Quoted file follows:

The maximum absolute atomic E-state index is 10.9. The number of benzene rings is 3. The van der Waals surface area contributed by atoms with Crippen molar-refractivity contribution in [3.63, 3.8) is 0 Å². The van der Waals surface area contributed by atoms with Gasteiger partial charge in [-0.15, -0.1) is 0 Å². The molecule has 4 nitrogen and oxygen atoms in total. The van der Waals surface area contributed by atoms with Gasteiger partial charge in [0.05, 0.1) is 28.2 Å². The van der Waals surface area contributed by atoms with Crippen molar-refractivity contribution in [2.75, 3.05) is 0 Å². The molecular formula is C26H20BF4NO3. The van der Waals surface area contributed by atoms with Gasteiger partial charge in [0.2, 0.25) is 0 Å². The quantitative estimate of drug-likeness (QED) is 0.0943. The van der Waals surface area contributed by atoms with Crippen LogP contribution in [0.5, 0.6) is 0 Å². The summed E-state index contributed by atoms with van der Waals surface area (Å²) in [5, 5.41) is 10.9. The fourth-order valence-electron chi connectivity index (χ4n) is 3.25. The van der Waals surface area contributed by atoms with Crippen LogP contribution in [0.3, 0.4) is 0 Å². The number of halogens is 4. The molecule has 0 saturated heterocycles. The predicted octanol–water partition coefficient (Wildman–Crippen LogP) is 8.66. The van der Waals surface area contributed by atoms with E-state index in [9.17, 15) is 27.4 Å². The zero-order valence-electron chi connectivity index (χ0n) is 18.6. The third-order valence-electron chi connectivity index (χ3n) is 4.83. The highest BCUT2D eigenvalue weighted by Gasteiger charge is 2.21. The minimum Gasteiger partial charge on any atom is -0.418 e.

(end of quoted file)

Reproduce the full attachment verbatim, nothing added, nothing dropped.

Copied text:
The maximum absolute atomic E-state index is 10.9. The number of benzene rings is 3. The van der Waals surface area contributed by atoms with Crippen molar-refractivity contribution in [3.63, 3.8) is 0 Å². The van der Waals surface area contributed by atoms with Gasteiger partial charge in [-0.15, -0.1) is 0 Å². The molecule has 4 nitrogen and oxygen atoms in total. The van der Waals surface area contributed by atoms with Gasteiger partial charge in [0.05, 0.1) is 28.2 Å². The van der Waals surface area contributed by atoms with Crippen molar-refractivity contribution in [2.75, 3.05) is 0 Å². The molecular formula is C26H20BF4NO3. The van der Waals surface area contributed by atoms with Gasteiger partial charge in [0.2, 0.25) is 0 Å². The quantitative estimate of drug-likeness (QED) is 0.0943. The van der Waals surface area contributed by atoms with Crippen LogP contribution in [0.5, 0.6) is 0 Å². The summed E-state index contributed by atoms with van der Waals surface area (Å²) in [5, 5.41) is 10.9. The fourth-order valence-electron chi connectivity index (χ4n) is 3.25. The van der Waals surface area contributed by atoms with Crippen LogP contribution in [0.3, 0.4) is 0 Å². The number of halogens is 4. The molecule has 0 saturated heterocycles. The predicted octanol–water partition coefficient (Wildman–Crippen LogP) is 8.66. The van der Waals surface area contributed by atoms with E-state index in [9.17, 15) is 27.4 Å². The zero-order valence-electron chi connectivity index (χ0n) is 18.6. The third-order valence-electron chi connectivity index (χ3n) is 4.83. The highest BCUT2D eigenvalue weighted by Gasteiger charge is 2.21. The minimum Gasteiger partial charge on any atom is -0.418 e.